Through the lids of our eyes …

Light sinks and rusts
In water; is broken
By glass … rests
On deserted dust.

Light lies like torn
Paper in corners:
A rock-pool’s pledge
Of the sea’s return.

Light, wrenched at the edges
By wind, looks down
At itself in wrinkled
Mirrors from bridges.

Light thinly unweaves
Itself through darkness
Like foam’s unknotting
Strings in waves …

Now light is again
Accumulated
Swords against us …
Now it is gone.

A.S.J. Tessimond poems
A.S.J. Tessimond poems

Discovery

When you are slightly drunk
Things are so close, so friendly.
The road asks to be walked upon,
The road rewards you for walking
With firm upward contact answering your downward contact
Like the pressure of a hand in yours.
You think – this studious balancing
Of right leg while left leg advances, of left while right,
How splendid
Like somebody-or-other-on-a-peak-in-Darien!
How cleverly that seat shapes the body of the girl who sits there.
How well, how skilfully that man there walks towards you,
Arms hanging, swinging, waiting.
You move the muscles of your cheeks,
How cunningly a smile responds.
And now you are actually speaking
Round sounding words
Magnificent
As that lady’s hat!

A.S.J. Tessimond poems
A.S.J. Tessimond poems

Empty Room

The clock disserts on punctuation, syntax.
The clock’s voice, thin and dry, asserts, repeats.
The clock insists: a lecturer demonstrating,
Loudly, with finger raised, when the class has gone.

But time flows through the room, light flows through the room
Like someone picking flowers, like someone whistling
Without a tune, like talk in front of a fire,
Like a woman knitting or a child snipping at paper.

A.S.J. Tessimond poems
A.S.J. Tessimond poems

Epitaph On A Disturber Of His Times

We expected the violin’s finger on the upturned nerve;
Its importunate cry, too laxly curved:
And you drew us an oboe-outline, clean and acute;
Unadorned statement, accurately carved.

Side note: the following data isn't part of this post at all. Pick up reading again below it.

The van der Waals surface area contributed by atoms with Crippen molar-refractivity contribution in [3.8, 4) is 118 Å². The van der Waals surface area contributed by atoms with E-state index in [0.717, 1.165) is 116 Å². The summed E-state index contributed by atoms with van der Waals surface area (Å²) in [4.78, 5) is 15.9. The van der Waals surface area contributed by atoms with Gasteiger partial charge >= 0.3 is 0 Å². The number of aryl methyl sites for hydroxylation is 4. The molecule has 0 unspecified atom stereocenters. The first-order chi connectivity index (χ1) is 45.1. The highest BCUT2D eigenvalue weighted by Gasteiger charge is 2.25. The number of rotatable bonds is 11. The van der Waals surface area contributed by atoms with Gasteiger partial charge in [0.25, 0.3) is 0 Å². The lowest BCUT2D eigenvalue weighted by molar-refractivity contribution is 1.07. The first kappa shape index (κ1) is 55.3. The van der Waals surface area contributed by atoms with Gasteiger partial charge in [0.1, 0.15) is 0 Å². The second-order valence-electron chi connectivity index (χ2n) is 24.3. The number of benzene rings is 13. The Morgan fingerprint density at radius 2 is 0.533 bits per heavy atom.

We expected the screen, the background for reverie
Which cloudforms usefully weave:
And you built the immaculate, adamant, blue-green steel
Arch of a balanced wave.

We expected a pool with flowers to diffuse and break
The child-round face of the mirrored moon:
And you blazed a rock-path, begun near the sun, to be finished
By the trained and intrepid feet of men.

A.S.J. Tessimond poems
A.S.J. Tessimond poems

June Sick Room

The birds’ shrill fluting
Beats on the pink blind,
Pierces the pink blind
At whose edge fumble the sun’s
Fingers till one obtrudes
And stirs the thick motes.
The room is a close box of pink warmth.
The minutes click.
A man picks across the street
With a metal-pointed stick.
Three clocks drop each twelve pennies
On the drop of noon.
The birds end.
A child’s cry pricks the hush.
The wind plucks at a leaf.
The birds rebegin.

10images A.S.J. Tessimond Poems

A.S.J. Tessimond poems

Music

This shape without space,
This pattern without stuff,
This stream without dimension
Surrounds us, flows through us,
But leaves no mark.

This message without meaning,
These tears without eyes
This laughter without lips
Speaks to us but does not
Disclose its clue.

These waves without sea
Surge over us, smooth us.
These hands without fingers
Close-hold us, caress us.
These wings without birds
Strong-lift us, would carry us
If only the one thread broke.

A.S.J. Tessimond poems
A.S.J. Tessimond poems

Not Love Perhaps

This is not Love, perhaps,
Love that lays down its life,
that many waters cannot quench,
nor the floods drown,
But something written in lighter ink,
said in a lower tone, something, perhaps, especially our own.

A need, at times, to be together and talk,
And then the finding we can walk
More firmly through dark narrow places,
And meet more easily nightmare faces;
A need to reach out, sometimes, hand to hand,
And then find Earth less like an alien land;
A need for alliance to defeat
The whisperers at the corner of the street.

A need for inns on roads, islands in seas,
Halts for discoveries to be shared,